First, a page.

Macrophage-mediated renal injury has been implicated in progressive forms of glomerulonephritis; however, a role for macrophages in type 2 diabetic nephropathy, the major cause of end-stage renal failure, has not been established. Therefore, we examined whether macrophages may promote the progression of type 2 diabetic nephropathy in db/db mice. The incidence of renal injury was examined in db/db mice with varying blood sugar and lipid levels at 8 months of age. The association of renal injury with the accumulation of kidney macrophages was analyzed in normal db/+ and diabetic db/db mice at 2, 4, 6, and 8 months of age. In db/db mice, albuminuria and increased plasma creatinine correlated with elevated blood glucose and hemoglobin A1c (HbA1c) levels but not with obesity or hyperlipidemia. Progressive diabetic nephropathy in db/db mice was associated with increased kidney macrophages. Macrophage accumulation and macrophage activation in db/db mice correlated with hyperglycemia, HbA1c levels, albuminuria, elevated plasma creatinine, glomerular and tubular damage, renal fibrosis, and kidney expression of macrophage chemokines [monocyte chemoattractant protein-1 (MCP-1), osteopontin, migration inhibitory factor (MIF), monocyte-colony-stimulating factor (M-CSF)]. The accrual and activation of glomerular macrophages also correlated with increased glomerular IgG and C3 deposition, which was itself dependent on hyperglycemia. Kidney macrophage accumulation is associated with the progression of type 2 diabetic nephropathy in db/db mice. Macrophage accumulation and activation in diabetic db/db kidneys is associated with prolonged hyperglycemia, glomerular immune complex deposition, and increased kidney chemokine production, and raises the possibility of specific therapies for targeting macrophage-mediated injury in diabetic nephropathy.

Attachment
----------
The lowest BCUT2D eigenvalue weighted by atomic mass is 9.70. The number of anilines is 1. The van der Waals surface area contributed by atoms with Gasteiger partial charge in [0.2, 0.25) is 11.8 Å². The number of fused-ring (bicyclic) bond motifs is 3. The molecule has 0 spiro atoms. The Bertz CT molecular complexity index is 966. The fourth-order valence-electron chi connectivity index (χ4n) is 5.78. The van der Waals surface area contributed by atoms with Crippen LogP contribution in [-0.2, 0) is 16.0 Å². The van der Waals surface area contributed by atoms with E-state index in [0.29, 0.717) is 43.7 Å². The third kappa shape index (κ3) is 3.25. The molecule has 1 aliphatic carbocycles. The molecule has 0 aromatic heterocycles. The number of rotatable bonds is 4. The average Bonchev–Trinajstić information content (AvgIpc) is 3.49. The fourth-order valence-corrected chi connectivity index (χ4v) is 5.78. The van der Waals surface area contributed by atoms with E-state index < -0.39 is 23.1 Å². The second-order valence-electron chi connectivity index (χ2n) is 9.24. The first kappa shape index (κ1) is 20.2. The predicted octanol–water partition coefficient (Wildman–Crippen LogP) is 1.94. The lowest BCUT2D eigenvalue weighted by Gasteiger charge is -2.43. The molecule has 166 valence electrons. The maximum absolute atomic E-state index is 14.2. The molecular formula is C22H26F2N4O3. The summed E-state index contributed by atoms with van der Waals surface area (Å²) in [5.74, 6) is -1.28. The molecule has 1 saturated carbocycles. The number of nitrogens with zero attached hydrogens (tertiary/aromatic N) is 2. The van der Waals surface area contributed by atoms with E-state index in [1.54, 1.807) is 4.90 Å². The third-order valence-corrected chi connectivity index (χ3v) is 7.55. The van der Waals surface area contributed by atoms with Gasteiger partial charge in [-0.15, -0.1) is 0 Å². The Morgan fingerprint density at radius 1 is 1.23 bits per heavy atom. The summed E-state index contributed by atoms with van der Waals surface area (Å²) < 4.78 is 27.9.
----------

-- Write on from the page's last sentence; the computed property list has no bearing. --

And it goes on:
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                Author and article information

                Journal
                NEE
                Nephron Exp Nephrol
                10.1159/issn.1660-2129
                Cardiorenal Medicine
                S. Karger AG
                1660-2129
                2007
                May 2007